Carol Becker’sLosing Helen is a first-person narrative essay of a daughter’s profound journey through the many phases in the process of losing her ninety-eight-year-old mother. As an only child, she must assume complete responsibility for the often absurd but necessary planning that illness and death require. At the same time, she must struggle with her overwhelming grief and confusion, trying to make sense of her mother’s life and her own. As she gradually comes to accept the inevitable loss, she focuses instead on finding ways to ensure a dignified and respectful passage, designing an end-of-life experience that is meaningful and sacred for them both.
In this compelling and thoughtful meditation, the author finds guidance in the spiritual insights of Simone Weil’s Gravity and Grace, the artwork of the Renaissance masters, Indian mythology, Buddhist philosophy, and the traditions of Catholicism and Judaism that are part of her interfaith heritage. Although unique in form,Losing Helen is reminiscent both in subject and depth of feeling of Simone de Beauvoir’s A Very Easy Death, Philip Roth’s Patrimony, and Roland Barthes’s Mourning Diaries.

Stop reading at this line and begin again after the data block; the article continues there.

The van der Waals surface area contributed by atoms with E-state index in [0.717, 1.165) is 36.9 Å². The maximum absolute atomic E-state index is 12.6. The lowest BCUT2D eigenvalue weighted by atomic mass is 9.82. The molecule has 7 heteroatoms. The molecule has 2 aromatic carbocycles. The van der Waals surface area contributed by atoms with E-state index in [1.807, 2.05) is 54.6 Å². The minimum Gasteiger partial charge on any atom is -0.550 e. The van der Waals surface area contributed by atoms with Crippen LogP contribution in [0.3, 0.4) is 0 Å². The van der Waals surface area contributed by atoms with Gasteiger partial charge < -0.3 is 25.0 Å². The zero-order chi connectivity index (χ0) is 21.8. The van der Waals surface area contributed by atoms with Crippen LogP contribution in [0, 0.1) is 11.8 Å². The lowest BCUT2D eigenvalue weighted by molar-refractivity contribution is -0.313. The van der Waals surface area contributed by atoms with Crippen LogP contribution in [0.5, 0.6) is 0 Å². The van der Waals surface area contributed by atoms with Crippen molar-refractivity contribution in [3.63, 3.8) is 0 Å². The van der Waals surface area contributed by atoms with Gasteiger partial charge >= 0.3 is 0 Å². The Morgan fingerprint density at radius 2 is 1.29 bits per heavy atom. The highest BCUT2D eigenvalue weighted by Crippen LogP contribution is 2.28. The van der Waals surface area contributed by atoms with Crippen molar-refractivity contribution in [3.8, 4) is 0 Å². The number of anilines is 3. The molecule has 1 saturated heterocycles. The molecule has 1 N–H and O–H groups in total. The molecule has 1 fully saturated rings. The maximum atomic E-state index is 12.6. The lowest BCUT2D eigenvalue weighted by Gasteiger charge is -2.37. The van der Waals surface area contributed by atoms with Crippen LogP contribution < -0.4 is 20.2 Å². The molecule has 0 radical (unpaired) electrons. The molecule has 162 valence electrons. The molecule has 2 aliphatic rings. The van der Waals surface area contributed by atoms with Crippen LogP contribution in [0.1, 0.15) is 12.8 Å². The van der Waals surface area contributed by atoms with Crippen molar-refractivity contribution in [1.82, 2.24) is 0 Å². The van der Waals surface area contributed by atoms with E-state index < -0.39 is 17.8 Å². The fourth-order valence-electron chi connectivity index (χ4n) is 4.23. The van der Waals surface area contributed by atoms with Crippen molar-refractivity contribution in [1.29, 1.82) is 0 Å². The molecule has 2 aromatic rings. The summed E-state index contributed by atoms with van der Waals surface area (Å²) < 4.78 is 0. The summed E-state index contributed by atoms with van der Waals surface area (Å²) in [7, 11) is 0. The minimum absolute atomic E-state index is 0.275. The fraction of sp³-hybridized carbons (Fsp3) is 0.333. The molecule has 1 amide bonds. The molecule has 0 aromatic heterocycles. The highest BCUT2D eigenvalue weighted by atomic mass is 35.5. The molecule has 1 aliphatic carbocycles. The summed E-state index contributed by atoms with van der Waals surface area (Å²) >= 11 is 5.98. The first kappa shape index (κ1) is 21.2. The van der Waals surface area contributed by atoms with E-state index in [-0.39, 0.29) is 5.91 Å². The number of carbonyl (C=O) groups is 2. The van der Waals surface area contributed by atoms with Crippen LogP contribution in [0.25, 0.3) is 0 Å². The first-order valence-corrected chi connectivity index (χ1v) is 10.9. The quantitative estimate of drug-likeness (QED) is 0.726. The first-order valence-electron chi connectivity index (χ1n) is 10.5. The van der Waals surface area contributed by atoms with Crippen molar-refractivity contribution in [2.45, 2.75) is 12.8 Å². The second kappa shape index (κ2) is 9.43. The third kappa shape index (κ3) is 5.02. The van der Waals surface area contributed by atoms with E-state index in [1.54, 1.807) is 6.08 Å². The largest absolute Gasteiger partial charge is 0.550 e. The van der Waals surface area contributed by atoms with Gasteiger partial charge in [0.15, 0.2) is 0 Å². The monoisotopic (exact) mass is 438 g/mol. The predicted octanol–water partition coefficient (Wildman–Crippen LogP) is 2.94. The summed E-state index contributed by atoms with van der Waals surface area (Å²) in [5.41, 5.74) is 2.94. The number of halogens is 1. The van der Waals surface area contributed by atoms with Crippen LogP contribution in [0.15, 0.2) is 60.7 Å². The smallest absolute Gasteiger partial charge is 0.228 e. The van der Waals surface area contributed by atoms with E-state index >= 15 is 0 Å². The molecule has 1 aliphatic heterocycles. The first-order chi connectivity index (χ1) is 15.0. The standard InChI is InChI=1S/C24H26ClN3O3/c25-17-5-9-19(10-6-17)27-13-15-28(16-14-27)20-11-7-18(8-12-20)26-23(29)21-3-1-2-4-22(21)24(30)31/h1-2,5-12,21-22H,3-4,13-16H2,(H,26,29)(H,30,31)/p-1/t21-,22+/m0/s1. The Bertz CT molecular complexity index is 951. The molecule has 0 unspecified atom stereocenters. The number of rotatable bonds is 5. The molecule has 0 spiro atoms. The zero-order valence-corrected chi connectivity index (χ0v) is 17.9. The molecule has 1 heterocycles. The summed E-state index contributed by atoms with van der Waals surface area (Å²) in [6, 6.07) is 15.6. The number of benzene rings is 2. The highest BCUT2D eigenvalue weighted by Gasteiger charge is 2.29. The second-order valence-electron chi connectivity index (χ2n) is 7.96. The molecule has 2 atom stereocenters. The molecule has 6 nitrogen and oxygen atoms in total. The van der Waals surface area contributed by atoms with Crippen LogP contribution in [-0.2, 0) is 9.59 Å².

Complex Issues explores difference, visibility, and representation through recent work by faculty of Columbia University and Columbia University School of the Arts in particular. On a monthly basis, conversations invite challenging questions of racial, ethnic, gender, economic, sexual, religious and cultural complexity, and how they are articulated across discipline and genre today.